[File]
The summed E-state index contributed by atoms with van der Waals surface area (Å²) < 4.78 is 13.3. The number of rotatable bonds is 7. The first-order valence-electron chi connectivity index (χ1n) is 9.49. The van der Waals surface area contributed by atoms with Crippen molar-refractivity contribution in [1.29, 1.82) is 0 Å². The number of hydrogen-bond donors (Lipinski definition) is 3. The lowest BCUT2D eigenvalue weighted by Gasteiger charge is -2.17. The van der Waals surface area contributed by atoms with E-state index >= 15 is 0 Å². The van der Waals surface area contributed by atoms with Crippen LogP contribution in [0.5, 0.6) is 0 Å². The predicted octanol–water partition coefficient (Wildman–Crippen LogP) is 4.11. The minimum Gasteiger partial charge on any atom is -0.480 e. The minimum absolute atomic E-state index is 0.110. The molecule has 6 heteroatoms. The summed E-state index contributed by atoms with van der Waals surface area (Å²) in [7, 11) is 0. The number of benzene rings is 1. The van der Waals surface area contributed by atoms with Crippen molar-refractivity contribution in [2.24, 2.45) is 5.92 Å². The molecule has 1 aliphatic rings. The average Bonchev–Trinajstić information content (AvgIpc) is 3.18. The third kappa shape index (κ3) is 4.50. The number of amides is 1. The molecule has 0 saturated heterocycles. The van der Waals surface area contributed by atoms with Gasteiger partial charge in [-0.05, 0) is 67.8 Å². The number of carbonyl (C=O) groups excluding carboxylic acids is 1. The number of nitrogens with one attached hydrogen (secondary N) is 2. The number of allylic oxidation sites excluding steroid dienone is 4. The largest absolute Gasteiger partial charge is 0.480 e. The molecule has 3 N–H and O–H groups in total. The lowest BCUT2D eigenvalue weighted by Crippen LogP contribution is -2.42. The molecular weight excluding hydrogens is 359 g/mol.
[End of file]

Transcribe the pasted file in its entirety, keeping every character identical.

The summed E-state index contributed by atoms with van der Waals surface area (Å²) < 4.78 is 13.3. The number of rotatable bonds is 7. The first-order valence-electron chi connectivity index (χ1n) is 9.49. The van der Waals surface area contributed by atoms with Crippen molar-refractivity contribution in [1.29, 1.82) is 0 Å². The number of hydrogen-bond donors (Lipinski definition) is 3. The lowest BCUT2D eigenvalue weighted by Gasteiger charge is -2.17. The van der Waals surface area contributed by atoms with E-state index >= 15 is 0 Å². The van der Waals surface area contributed by atoms with Crippen LogP contribution in [0.5, 0.6) is 0 Å². The predicted octanol–water partition coefficient (Wildman–Crippen LogP) is 4.11. The minimum Gasteiger partial charge on any atom is -0.480 e. The minimum absolute atomic E-state index is 0.110. The molecule has 6 heteroatoms. The summed E-state index contributed by atoms with van der Waals surface area (Å²) in [7, 11) is 0. The number of benzene rings is 1. The van der Waals surface area contributed by atoms with Crippen molar-refractivity contribution in [2.24, 2.45) is 5.92 Å². The molecule has 1 aliphatic rings. The average Bonchev–Trinajstić information content (AvgIpc) is 3.18. The third kappa shape index (κ3) is 4.50. The number of amides is 1. The molecule has 0 saturated heterocycles. The van der Waals surface area contributed by atoms with Gasteiger partial charge in [-0.05, 0) is 67.8 Å². The number of carbonyl (C=O) groups excluding carboxylic acids is 1. The number of nitrogens with one attached hydrogen (secondary N) is 2. The number of allylic oxidation sites excluding steroid dienone is 4. The largest absolute Gasteiger partial charge is 0.480 e. The molecule has 3 N–H and O–H groups in total. The lowest BCUT2D eigenvalue weighted by Crippen LogP contribution is -2.42. The molecular weight excluding hydrogens is 359 g/mol.